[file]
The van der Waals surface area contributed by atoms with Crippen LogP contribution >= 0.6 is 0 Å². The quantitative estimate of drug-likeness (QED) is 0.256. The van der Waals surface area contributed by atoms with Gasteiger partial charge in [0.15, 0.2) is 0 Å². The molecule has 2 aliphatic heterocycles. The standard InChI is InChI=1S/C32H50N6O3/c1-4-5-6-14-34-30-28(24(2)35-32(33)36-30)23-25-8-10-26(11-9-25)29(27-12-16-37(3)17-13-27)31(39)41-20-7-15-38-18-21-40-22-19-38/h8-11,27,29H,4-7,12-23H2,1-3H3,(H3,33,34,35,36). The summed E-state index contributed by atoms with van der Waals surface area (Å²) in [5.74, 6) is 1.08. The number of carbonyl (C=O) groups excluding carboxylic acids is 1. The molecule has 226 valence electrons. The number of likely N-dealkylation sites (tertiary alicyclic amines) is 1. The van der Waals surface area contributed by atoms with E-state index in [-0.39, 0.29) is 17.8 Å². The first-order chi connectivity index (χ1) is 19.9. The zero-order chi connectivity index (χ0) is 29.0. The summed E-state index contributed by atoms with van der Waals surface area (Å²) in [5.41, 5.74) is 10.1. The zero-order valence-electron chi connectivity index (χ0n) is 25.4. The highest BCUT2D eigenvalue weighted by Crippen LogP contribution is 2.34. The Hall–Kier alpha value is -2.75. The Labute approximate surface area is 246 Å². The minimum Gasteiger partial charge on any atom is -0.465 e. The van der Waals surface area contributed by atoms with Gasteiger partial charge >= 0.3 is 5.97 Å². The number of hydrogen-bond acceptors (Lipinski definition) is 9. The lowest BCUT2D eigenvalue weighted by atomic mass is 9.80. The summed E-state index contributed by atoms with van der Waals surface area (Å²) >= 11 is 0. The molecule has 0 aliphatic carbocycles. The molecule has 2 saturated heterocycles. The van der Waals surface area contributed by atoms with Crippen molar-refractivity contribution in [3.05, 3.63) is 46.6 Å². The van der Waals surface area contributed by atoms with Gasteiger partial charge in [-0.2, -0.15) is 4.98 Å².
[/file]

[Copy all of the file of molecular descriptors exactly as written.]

The van der Waals surface area contributed by atoms with Crippen LogP contribution >= 0.6 is 0 Å². The quantitative estimate of drug-likeness (QED) is 0.256. The van der Waals surface area contributed by atoms with Gasteiger partial charge in [0.15, 0.2) is 0 Å². The molecule has 2 aliphatic heterocycles. The standard InChI is InChI=1S/C32H50N6O3/c1-4-5-6-14-34-30-28(24(2)35-32(33)36-30)23-25-8-10-26(11-9-25)29(27-12-16-37(3)17-13-27)31(39)41-20-7-15-38-18-21-40-22-19-38/h8-11,27,29H,4-7,12-23H2,1-3H3,(H3,33,34,35,36). The summed E-state index contributed by atoms with van der Waals surface area (Å²) in [5.74, 6) is 1.08. The number of carbonyl (C=O) groups excluding carboxylic acids is 1. The molecule has 226 valence electrons. The number of likely N-dealkylation sites (tertiary alicyclic amines) is 1. The van der Waals surface area contributed by atoms with E-state index in [-0.39, 0.29) is 17.8 Å². The first-order chi connectivity index (χ1) is 19.9. The zero-order chi connectivity index (χ0) is 29.0. The summed E-state index contributed by atoms with van der Waals surface area (Å²) in [5.41, 5.74) is 10.1. The zero-order valence-electron chi connectivity index (χ0n) is 25.4. The highest BCUT2D eigenvalue weighted by Crippen LogP contribution is 2.34. The Hall–Kier alpha value is -2.75. The Labute approximate surface area is 246 Å². The minimum Gasteiger partial charge on any atom is -0.465 e. The van der Waals surface area contributed by atoms with Gasteiger partial charge >= 0.3 is 5.97 Å². The number of hydrogen-bond acceptors (Lipinski definition) is 9. The lowest BCUT2D eigenvalue weighted by atomic mass is 9.80. The summed E-state index contributed by atoms with van der Waals surface area (Å²) >= 11 is 0. The molecule has 0 aliphatic carbocycles. The molecule has 2 saturated heterocycles. The van der Waals surface area contributed by atoms with Crippen molar-refractivity contribution in [3.05, 3.63) is 46.6 Å². The van der Waals surface area contributed by atoms with Gasteiger partial charge in [-0.2, -0.15) is 4.98 Å².